Smartphone devs, yes SD card speed matters!

If you want to get the highest performance out of your SD cards then read on. The purpose of this article is to raise awareness and spark your curiosity about SD card performance considerations.

Micro SD Class 2

Many developers I talk to aren’t aware that the read/write speeds of SD memory cards can have a significant affect on performance. This is especially true if you are moving around lots of data between a smartphone and the SD card. The good news is there is quite a bit of information out there to help you maximize performance, and a lot of it comes from high-end, camera aficionados believe it or not.

The most common feedback I get is developers typically buy cards with the most capacity at the lowest price. Depending on what you are doing, cheapest and slower isn’t always better. With little bit of research your read/write performance could get significantly better.

To start with there are four common speed classes: 2, 4, 6 and 10 and they represent an approximate minimum performance rating. You can find this number on the front of your card:

  • Class 2 ~ 2 Mbytes/sec
  • Class 4 ~ 4 Mbytes/sec
  • Class 6 ~ 6 Mbytes/sec
  • Class 10 ~ 10 Mbytes/sec

Read/write performance to your phones SD card really depends on HOW your application reads and writes data. You may have to do some testing to find out what works best. It depends on the consideration of multiple factors including:

  • Typical file types (e.g. video vs. text vs. image, etc)
  • Average file or data transaction size
  • Percentage of reads to writes
  • Duty cycle (percentage of reads or writes over a fixed time period)
  • Usage pattern

Usage pattern deserves a bit more attention and really starts to tell the story of what your application does behind-the-scenes. I think the best way to describe it is through some common use cases:

  • Many small reads and writes to/from a local database.
  • Occasional small reads and writes to local database.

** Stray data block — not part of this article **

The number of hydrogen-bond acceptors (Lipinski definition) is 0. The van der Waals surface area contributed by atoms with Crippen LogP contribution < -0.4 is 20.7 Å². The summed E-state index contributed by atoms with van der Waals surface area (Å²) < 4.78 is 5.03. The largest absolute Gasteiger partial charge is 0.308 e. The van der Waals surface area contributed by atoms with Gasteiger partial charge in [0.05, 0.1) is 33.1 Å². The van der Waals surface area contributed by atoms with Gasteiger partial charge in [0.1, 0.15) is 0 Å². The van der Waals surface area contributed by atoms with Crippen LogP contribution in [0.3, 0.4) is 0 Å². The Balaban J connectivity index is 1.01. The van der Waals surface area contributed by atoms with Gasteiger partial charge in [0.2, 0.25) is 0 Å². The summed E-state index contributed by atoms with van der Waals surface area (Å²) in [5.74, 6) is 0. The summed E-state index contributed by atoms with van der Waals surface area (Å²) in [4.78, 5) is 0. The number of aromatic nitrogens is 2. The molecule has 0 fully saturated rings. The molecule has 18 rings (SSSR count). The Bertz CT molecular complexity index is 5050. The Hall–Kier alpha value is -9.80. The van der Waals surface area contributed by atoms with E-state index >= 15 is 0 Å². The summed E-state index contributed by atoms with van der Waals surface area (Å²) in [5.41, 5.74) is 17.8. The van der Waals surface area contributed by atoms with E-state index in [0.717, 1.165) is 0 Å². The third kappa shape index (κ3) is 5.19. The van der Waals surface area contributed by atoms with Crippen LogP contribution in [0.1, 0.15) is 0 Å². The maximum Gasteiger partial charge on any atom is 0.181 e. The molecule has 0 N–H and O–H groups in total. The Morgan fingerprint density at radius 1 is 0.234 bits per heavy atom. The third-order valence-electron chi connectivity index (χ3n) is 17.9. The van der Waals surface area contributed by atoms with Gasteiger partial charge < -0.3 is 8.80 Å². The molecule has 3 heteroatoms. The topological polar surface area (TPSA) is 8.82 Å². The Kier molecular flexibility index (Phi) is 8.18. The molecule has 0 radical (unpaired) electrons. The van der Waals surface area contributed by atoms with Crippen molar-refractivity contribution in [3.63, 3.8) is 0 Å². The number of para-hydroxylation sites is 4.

• Occasional large reads from local database.
  • Occasional large reads and writes to/from local database.
  • Large read upon application startup and large write upon application shutdown.

Wikipedia has noted that speed can differ significantly depending on what you are writing to the card. The article notes that writing large files versus writing many small files has widely different affects on performance. I’d seen similar observations when I worked on ultra-high performance server systems. So, the concept still remains today and provides excellent hints on how to tweak every extra millisecond of user experience.

If you need maximum performance then consider reformatting or defragging your card on a regular basis. I know Windows disk defragmenter utilities work on most SD cards, not sure about Mac. I have also seen multiple articles talk about bigger capacity is better because of memory fragmentation. With memory fragmentation, the card speed starts to decrease over time as the data becomes more fragmented. It’s the same concept as when you “defrag” the hard drive on your laptop.


If you want to learn more here are some helpful links:

SD Association – Bus speed

SD Association – Speed Class

Wikipedia – Secure Digital (See Speed Class Rating section)

Does your camera need a fast SD card? (good insight into SD card speed)